Ketraco MD, John Mativo, on inheriting Kenya Power assets and the State agency's expanded mandate

Kenya Electricity Transmission Company (KETRACO) Managing Director & Chief Executive Officer John Mativo.

Photo credit: File | Lucy Wanjiru | Nation Media Group

The stability of power supply has become a major talking point, especially over the past year as Kenya struggled with multiple nationwide blackouts, some of which were triggered by constraints in power transmission infrastructure.

The Business Daily talked with John Mativo, the managing director of the Kenya Electricity Transmission Company (Ketraco). Dr Mativo has now served for 13 months at the helm of the power transmission company.

The civil engineer who rose through the ranks after joining the State company in 2010, outlined the firm’s pipeline of projects that will help stabilise power supply, his vision and Ketraco’s expanded mandate.

Ketraco relies on funding from the Treasury to undertake its operations. What is your plan to enable Ketraco to achieve financial autonomy?

We want to do what we call asset monetisation and recycling that will open up areas of using our assets to attract funding that we can inject into our projects. We also have the bulk supply regulations (the draft Energy (Electricity Market, Bulk Supply, and Open Access) Regulations 2024) that will open up wheeling revenue. This means that every large power consumer can buy outside the power purchase agreement (PPA) and they only have to pay Ketraco a wheeling tariff.

What lessons is Ketraco taking from the major transmission companies in the world that are financially independent?

A good case study is the Power Grid Corporation of India. About 30 years ago the company was reliant on money from the exchequer. Today, Power Grid Corporation is the eleventh most profitable company in India, it is more profitable than generation, distribution and even retail. They achieved that by making some good strategic decisions and investments and that is my desired benchmark for Ketraco.

How are you planning to fast-track the implementation of key power transmission projects using new financing models such as public-private partnerships (PPPs)?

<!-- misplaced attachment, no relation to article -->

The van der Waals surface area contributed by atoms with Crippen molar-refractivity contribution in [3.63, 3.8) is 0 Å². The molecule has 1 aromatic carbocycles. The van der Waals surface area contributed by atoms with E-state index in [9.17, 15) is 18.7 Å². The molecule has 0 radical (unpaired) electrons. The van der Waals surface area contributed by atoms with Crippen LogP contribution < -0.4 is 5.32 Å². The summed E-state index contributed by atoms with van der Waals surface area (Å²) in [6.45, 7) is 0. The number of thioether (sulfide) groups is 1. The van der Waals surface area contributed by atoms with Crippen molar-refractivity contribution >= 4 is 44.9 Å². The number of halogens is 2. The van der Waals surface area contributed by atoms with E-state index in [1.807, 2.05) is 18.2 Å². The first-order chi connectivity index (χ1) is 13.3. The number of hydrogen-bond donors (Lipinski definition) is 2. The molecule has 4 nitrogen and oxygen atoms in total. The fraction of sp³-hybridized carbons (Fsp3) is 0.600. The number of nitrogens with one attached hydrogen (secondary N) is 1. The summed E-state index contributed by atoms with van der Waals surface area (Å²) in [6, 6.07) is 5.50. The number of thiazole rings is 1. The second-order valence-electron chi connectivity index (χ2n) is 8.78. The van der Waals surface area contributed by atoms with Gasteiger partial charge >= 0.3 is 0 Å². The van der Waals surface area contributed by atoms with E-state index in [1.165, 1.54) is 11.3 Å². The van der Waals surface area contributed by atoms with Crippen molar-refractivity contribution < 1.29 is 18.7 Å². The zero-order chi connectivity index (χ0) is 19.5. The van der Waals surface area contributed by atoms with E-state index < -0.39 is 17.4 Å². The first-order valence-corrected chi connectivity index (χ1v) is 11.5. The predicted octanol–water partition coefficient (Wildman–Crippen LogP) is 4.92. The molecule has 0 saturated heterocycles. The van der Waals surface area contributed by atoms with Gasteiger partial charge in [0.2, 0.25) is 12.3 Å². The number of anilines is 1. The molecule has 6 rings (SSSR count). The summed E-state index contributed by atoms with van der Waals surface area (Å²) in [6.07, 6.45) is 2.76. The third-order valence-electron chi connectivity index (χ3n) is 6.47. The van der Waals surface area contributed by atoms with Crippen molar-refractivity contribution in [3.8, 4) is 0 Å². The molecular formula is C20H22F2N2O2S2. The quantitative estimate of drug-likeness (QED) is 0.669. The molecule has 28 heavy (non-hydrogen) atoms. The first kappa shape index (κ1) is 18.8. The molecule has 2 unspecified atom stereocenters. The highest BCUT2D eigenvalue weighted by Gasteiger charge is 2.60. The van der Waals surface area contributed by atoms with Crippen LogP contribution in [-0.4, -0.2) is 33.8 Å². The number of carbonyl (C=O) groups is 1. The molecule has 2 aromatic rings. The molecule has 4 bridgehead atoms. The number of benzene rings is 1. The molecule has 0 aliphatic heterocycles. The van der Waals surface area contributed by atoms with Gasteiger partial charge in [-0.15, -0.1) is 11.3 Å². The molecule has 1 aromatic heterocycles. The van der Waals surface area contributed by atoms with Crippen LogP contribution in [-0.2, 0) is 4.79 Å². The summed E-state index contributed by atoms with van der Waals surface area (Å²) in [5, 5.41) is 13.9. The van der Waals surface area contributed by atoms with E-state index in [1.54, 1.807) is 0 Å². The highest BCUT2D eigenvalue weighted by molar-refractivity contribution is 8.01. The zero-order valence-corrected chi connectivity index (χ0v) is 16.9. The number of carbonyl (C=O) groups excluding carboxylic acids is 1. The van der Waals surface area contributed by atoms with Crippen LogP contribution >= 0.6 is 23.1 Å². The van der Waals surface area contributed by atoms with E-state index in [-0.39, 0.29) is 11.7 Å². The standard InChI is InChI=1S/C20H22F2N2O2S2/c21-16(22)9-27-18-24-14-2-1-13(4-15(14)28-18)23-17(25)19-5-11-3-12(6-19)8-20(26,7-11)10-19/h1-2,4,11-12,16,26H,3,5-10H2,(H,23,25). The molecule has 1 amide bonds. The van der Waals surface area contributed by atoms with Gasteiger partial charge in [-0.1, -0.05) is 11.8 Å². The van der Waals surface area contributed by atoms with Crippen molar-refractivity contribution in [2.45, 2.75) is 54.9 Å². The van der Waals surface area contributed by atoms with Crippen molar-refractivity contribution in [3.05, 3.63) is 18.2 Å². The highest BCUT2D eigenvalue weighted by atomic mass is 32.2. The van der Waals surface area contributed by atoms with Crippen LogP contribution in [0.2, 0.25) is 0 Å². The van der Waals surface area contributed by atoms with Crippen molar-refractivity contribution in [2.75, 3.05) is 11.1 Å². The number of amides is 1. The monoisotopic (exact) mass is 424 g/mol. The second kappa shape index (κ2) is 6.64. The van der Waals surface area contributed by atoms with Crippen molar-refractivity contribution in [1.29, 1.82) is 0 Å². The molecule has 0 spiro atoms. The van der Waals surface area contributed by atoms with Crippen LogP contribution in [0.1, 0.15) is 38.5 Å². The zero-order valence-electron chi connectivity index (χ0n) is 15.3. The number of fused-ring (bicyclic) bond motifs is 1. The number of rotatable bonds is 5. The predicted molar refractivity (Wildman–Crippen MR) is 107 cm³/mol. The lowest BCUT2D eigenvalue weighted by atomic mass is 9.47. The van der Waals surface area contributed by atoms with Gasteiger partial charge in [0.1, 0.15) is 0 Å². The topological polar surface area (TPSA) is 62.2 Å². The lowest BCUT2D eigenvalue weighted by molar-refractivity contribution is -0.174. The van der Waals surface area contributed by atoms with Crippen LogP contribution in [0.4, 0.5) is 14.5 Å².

We are working with the private sector through public-private partnerships (PPPs). We have two sets of PPP projects that are advanced. The PPP lines that will come on board are the Loosuk-Lessos line to allow part of the power from a wind plant near Maralal to go to western Kenya. Then we plan to do a line from Kibos in Kisumu to Kakamega. The two projects are at the project development stage. We are currently moving to the negotiation phase before we go to approval.

In December 2021, Ketraco was designated as the system operator to control the power mix of the grid, taking over the role from Kenya Power. How is Ketraco preparing to undertake this role?

We are building a new modern National System Control Centre (NSCC) in Embakasi. The project will cost €85 million (Sh12.26 billion). The national control centre will help us in the sense that all these projects that we are doing have to be seen and controlled. Secondly, the more we increase wind and solar, you require modern facilities to bring more and more renewable energy that is variable into the network. We will also be building a backup national control centre at a secret location.

Ketraco is set to play an important role in linking the regional power grids under the Eastern Africa Power Pool (EAPP). What is the status of the key transmission projects that will link Kenya to Tanzania and Uganda?

We are targeting to commission the Kenya-Tanzania interconnector by the end of June. The line is physically completed but there is some equipment that we need to put in place. The commission tests might take more than a month to ensure there is harmony between the two grids. On the Kenya-Uganda line, we had a challenge with the contractor, we are trying to sort it out so that we can complete the line. But there is an existing line connecting the two countries; the new line is to offer more opportunities.

Kenya Power is valuing its transmission assets ahead of the transfer of some to Ketraco. How is Ketraco building its institutional and human capacity to handle an expanded network?

We will need to beef up our staffing capacity. In terms of technical capacity, we will be able to absorb the relevant Kenya Power staff. We will be able to identify the staff handling transmission and the relevant equipment for the transfer. However, this is not the first time that mandates are shifting (between separate government ministries and parastatals), so the process will be done in an orderly manner.

Kenya’s transmission capacity is constrained. How soon will Ketraco complete some of the major transmission lines to stabilise the power supply?

When we came on board (in 2008), we had a very simple grid as Kenya had done approximately 3,400 kilometres of transmission lines, which was the line from Mombasa to Malaba. We are completing 15 projects in 2024. We are completing the Isinya-Konza line which will connect Konza to the grid. By the end of June, Turkwel will have two ways to evacuate power; either through the Turkwel-Lessos line or the Ortum-Kitale line. There are other projects that we plan to start this year, including the Narok-Bomet line that will allow power to flower from Olkaria to Bomet, Sotik and Kisii. We also now have a contractor doing the Sondu-Ndhiwa line and we are pushing to see if they can finish within this calendar year.

PAYE Tax Calculator

Note: The results are not exact but very close to the actual.